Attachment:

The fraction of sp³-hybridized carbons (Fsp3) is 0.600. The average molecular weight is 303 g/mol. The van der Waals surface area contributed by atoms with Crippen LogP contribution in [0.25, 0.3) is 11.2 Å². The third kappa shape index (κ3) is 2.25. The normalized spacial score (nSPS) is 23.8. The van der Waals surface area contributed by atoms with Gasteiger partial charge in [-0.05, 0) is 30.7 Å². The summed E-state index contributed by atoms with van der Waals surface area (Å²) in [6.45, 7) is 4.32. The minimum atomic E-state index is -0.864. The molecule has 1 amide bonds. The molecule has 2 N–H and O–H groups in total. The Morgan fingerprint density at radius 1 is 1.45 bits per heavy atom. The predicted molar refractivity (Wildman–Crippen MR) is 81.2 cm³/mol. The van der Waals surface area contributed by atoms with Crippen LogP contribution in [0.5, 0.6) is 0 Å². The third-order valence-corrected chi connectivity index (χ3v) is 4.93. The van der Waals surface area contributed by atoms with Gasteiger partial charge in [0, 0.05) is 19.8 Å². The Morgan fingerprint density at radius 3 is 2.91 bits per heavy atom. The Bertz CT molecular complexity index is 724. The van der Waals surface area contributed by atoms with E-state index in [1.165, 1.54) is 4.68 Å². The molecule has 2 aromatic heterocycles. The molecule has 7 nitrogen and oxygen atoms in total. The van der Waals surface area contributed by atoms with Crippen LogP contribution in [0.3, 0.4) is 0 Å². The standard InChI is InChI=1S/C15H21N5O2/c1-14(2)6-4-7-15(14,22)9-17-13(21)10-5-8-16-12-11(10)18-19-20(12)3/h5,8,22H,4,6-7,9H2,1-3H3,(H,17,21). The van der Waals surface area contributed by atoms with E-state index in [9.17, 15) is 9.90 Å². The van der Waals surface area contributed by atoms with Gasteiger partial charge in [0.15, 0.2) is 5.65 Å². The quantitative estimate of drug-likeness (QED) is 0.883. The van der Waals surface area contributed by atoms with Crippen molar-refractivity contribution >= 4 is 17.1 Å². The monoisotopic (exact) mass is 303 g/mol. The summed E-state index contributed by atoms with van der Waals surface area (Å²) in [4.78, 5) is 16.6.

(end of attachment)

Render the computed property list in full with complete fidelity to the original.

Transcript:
The fraction of sp³-hybridized carbons (Fsp3) is 0.600. The average molecular weight is 303 g/mol. The van der Waals surface area contributed by atoms with Crippen LogP contribution in [0.25, 0.3) is 11.2 Å². The third kappa shape index (κ3) is 2.25. The normalized spacial score (nSPS) is 23.8. The van der Waals surface area contributed by atoms with Gasteiger partial charge in [-0.05, 0) is 30.7 Å². The summed E-state index contributed by atoms with van der Waals surface area (Å²) in [6.45, 7) is 4.32. The minimum atomic E-state index is -0.864. The molecule has 1 amide bonds. The molecule has 2 N–H and O–H groups in total. The Morgan fingerprint density at radius 1 is 1.45 bits per heavy atom. The predicted molar refractivity (Wildman–Crippen MR) is 81.2 cm³/mol. The van der Waals surface area contributed by atoms with Crippen LogP contribution in [0.5, 0.6) is 0 Å². The third-order valence-corrected chi connectivity index (χ3v) is 4.93. The van der Waals surface area contributed by atoms with Gasteiger partial charge in [0, 0.05) is 19.8 Å². The Morgan fingerprint density at radius 3 is 2.91 bits per heavy atom. The Bertz CT molecular complexity index is 724. The van der Waals surface area contributed by atoms with E-state index in [1.165, 1.54) is 4.68 Å². The molecule has 2 aromatic heterocycles. The molecule has 7 nitrogen and oxygen atoms in total. The van der Waals surface area contributed by atoms with Crippen LogP contribution in [0.3, 0.4) is 0 Å². The standard InChI is InChI=1S/C15H21N5O2/c1-14(2)6-4-7-15(14,22)9-17-13(21)10-5-8-16-12-11(10)18-19-20(12)3/h5,8,22H,4,6-7,9H2,1-3H3,(H,17,21). The van der Waals surface area contributed by atoms with E-state index in [9.17, 15) is 9.90 Å². The van der Waals surface area contributed by atoms with Gasteiger partial charge in [0.15, 0.2) is 5.65 Å². The quantitative estimate of drug-likeness (QED) is 0.883. The van der Waals surface area contributed by atoms with Crippen molar-refractivity contribution >= 4 is 17.1 Å². The monoisotopic (exact) mass is 303 g/mol. The summed E-state index contributed by atoms with van der Waals surface area (Å²) in [4.78, 5) is 16.6.